Read an interview with Rebecca Hargrave Malamud
Founder of the Rural Design Collective and Mother of all To-Do (MoaTD).

In A Nutshell

Rebecca Hargrave Malamud is an award-winning designer, creative director, open source advocate and artist living in Sixes, Oregon. Working from her studio, Point.B, she is best known for her creative design work on groundbreaking Internet projects including The Internet 1996 World Exposition, Public.Resource.Org, Change Congress and Open Library. In 2007, she founded a mentoring program known as The Rural Design Collective. In 2014, she launched the 351-Archive.

Early Career

Rebecca’s first job out of art school was setting type on a Compugraphic 8600; a device that was soon to be made obsolete with the popularity of the personal computer. In very short order, she was required to transfer these skills to create typography for demanding art directors and skeptical agency principals using what at the time was considered a toy in the industry: a meager Macintosh SE equipped with Aldus Pagemaker 1.0. Did I fail to mention the modem was 1200 baud? The rest, as they say, is history.

In the late 1980’s she managed and helped develop a production network of ad agencies and designers working remotely across the United States on Macintosh computers. As part of this work, she helped many agencies transition from traditional pre-press environments into the digital realm. In 1992, she co-founded Productivity Online, one of the first ISP’s in Cincinnati, OH, which developed many of the first online presences for the corporations and organizations in the city. In addition to this effort, she coordinated a consortium of designers working across the Internet to develop a knowledge and productivity resource. Shortly thereafter, she designed the 1996 Internet World Exposition working with a diverse team of artists, writers, programmers and photographers around the globe. A book and CD ROM about the project was released in 1998, which she developed working remotely with the author, Carl Malamud, and the publishing house, MIT Press, in Cambridge, MA.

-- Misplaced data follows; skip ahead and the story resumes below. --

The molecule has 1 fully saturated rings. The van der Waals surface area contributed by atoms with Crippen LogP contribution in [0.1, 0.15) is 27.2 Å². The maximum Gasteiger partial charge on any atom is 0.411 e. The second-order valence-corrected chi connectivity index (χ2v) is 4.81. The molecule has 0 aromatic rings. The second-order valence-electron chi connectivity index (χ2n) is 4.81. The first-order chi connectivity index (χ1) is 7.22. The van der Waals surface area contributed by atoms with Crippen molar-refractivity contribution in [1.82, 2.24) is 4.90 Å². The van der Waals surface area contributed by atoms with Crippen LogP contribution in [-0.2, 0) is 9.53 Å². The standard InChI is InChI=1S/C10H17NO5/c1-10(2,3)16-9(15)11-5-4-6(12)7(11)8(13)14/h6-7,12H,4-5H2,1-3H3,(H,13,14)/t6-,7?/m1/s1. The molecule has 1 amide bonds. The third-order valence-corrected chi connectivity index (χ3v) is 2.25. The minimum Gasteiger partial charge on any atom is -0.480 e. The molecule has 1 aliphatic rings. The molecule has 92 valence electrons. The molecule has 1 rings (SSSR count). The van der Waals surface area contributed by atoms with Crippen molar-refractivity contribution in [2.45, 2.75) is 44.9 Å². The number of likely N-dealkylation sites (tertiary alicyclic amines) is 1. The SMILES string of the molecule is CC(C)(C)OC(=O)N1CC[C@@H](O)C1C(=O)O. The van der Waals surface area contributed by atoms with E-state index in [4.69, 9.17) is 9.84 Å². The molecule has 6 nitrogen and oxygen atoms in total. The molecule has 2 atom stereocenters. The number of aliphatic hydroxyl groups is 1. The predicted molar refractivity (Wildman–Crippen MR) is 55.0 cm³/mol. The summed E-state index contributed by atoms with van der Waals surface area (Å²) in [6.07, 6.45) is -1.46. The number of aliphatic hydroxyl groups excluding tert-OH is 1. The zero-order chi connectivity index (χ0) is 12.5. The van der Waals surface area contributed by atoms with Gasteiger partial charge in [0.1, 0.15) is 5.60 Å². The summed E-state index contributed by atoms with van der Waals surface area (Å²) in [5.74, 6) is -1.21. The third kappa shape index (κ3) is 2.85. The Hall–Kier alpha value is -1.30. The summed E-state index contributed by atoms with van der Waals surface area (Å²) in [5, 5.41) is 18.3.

Rebecca’s career in web design and Internet architecture began in 1992, when the only option to enter the field was to teach oneself the required skills. She began to develop independent creative works, and as a result her firm was recognized as a pioneering creative force in the early days of the web by several noted organizations. During this period, she worked with and learned from respected Internet and web pioneers across many disciplines and discovered the power of using her talent to support initiatives she believed in. This career path instilled in her the belief that key apprenticeships, research, collaboration and self motivation are paramount to learning, creating relevant work and promoting change on the Internet as well as in the world. Rebecca excels at motivating creative people, pushing a project through to completion, and organizing projects remotely.

Fast Forward: Today

Rebecca’s creative work has received accolades from The Webby Awards, NewMedia Invision Awards, Art Directors Club of New York, Communication Arts, HOW Magazine, SXSW Multimedia and the Global Information Infrastructure Awards. Her work is frequently mentioned in the media, and most importantly, provides solutions for her clients.

You can learn more at or follow her on twitter at @webchickbot. She also posts occasional RDC Home Movies.

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